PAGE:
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If a hiker falls on the trail, will she make a sound?



I love to hike and backpack and I've done several solo trips across the Sierra Nevada in California (and a few in Sweden).

This is the first part of an ongoing series of my adventures on the trails.

In this sensory, slightly poetic, piece, I try to give you a clue as to why I love to hike alone.

What terrifies many, the solitude, the emptiness, and the lone nights, is something I cherish.

Please comment with any questions! I'm happy to respond :)

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I'm alone.

In the void of the endless world.

I stand up on my toes, stretch out my arms, and crane my neck back.

Then it comes; The scream.

From the bottom of my belly, it grows. Up through my stomach. It shakes my ribs. Curls in my lungs. It stings my throat and it rips through the air.

There's nothing but sky above me. Nothing but mountains below me.

I'm in the wilderness. Alone.

Here, no one can hear me scream.

It eventually dwindles to a laugh. I stretch out my arms wider. Ready to embrace the heavens. I can't help to think of the young Leonardo at the front of the Titanic.

"I'm the queen of the world!"

My yell echoes over the vastness.

Such a classic. It's eye-roll worthy, but who's here to roll their eyes?

That's right: No one!

I'm in the wilderness.


I soak in the view one more time. The jagged peaks stretch far into the horizon. This late in summer, there's no snow on the tops. The sky is blue, dotted with cotton clouds, and they mirror on the glassy surface of the lake in the valley below.

I marvel at the beauty. Thousands, millions, of years slow work. Forces of nature beyond my understanding have molted rock, crammed it together, and pushed it up. Slowly, steadily, layer by layer.

Erosion has smoothed it. Sun has bleached it. Earthquakes shaped it. And now I stand here, on the top of the peak, with the wonder of nature right before my eyes. With ancient history beneath my feet.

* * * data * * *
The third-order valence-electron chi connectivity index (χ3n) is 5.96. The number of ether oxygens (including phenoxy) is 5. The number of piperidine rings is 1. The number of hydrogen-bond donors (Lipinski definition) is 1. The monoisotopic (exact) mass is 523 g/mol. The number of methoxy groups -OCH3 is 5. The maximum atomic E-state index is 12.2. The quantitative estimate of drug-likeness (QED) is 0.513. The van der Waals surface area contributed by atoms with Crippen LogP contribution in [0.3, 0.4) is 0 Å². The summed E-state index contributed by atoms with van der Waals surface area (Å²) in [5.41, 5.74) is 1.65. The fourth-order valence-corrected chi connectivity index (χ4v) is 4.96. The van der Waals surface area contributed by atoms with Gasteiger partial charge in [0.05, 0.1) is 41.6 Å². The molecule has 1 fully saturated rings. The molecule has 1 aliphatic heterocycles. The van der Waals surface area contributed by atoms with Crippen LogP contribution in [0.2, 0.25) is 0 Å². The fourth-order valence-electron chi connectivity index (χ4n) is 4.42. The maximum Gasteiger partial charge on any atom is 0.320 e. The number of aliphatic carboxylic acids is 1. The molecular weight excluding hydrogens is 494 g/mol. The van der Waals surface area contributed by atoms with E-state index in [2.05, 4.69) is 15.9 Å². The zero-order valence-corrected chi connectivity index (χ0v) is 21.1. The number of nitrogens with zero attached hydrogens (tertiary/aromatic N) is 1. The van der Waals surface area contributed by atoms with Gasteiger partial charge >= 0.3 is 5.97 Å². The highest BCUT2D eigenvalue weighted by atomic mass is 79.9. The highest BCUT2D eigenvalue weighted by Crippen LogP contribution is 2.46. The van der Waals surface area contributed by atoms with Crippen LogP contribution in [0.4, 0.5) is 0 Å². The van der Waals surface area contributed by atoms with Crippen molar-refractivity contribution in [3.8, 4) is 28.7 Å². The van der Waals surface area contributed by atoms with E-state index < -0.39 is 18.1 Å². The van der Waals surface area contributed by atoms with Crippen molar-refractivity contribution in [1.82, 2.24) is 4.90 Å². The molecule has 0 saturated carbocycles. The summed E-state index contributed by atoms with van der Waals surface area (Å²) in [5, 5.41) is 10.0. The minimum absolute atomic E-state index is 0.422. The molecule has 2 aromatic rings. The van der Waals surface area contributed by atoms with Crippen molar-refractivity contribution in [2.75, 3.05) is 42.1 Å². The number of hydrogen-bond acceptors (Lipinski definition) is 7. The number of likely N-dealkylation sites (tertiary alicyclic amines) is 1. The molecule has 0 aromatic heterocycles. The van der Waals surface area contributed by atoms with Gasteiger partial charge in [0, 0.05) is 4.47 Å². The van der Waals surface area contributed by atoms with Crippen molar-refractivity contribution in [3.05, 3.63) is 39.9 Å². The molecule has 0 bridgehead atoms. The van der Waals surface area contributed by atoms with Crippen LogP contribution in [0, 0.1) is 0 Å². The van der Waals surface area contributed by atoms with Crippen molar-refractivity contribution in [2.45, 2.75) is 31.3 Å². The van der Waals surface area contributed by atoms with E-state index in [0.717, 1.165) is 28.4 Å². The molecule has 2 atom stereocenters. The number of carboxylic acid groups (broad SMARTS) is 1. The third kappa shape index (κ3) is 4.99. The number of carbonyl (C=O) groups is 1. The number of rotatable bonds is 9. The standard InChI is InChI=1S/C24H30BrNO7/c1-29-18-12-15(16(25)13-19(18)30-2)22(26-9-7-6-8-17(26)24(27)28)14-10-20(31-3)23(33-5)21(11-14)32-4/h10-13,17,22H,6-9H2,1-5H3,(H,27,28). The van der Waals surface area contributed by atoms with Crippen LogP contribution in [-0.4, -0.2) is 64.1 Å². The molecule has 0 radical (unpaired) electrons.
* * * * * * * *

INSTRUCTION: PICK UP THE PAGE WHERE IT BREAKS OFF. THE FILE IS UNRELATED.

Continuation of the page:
I'm just an ant in a world of giants.

I breathe deeply. Fill my lungs with crisp, nurturing air.

I'm free.

All day, I've been kicking up dust on the narrow trail that twists through the deep wilderness of the Sierra Nevada.

My feet are tired now. Warm in the thick boots where the toes are crammed together in two layers of socks. My backpack hangs heavy on my shoulders. The skin is raw underneath. At this point, I don't know what's a sunburn and what's pressure marks from the straps. I've got bruises on my hip from the waist belt that's gnawed into my bone. The muscles in my back ache; a dull fatigue from just above my butt where the backpack rests to the top of my shoulders where the thick straps pull.

My body screams at me to rest. A sweet song that proves I'm alive.

But there's no rest for the lonely hiker. I can't sleep on the narrow top of the mountain pass. I have to move on no matter how tired I am.

With a smile fastened on my face and my mind empty but for tranquil silence, I continue down the steep path.

The rocks are uneven and the gravel loose. In my big boots and with a body tired from the day's walk, tripping is not unlikely. Falling, however, could be disastrous. Even just a twisted ankle or bruised knee could mean miles and miles of limping in pain.

I'm at the mercy of my own skill, wit, and luck.

I'm the tall tree, falling in solitude and silence.

The terror of it is liberating!

mountains, trees, sky, wilderness

It's a sigh of relief to take off my backpack, place it on the ground, and know I don't have to wear it for another 12 hours. My joints groan with pleasure when I allow them five minutes of rest while I chew on a Cliffbar and stare out over the still lake. My home for tonight. But before my muscles soak into blissful inactivity, I get back on my feet. There's a camp to set.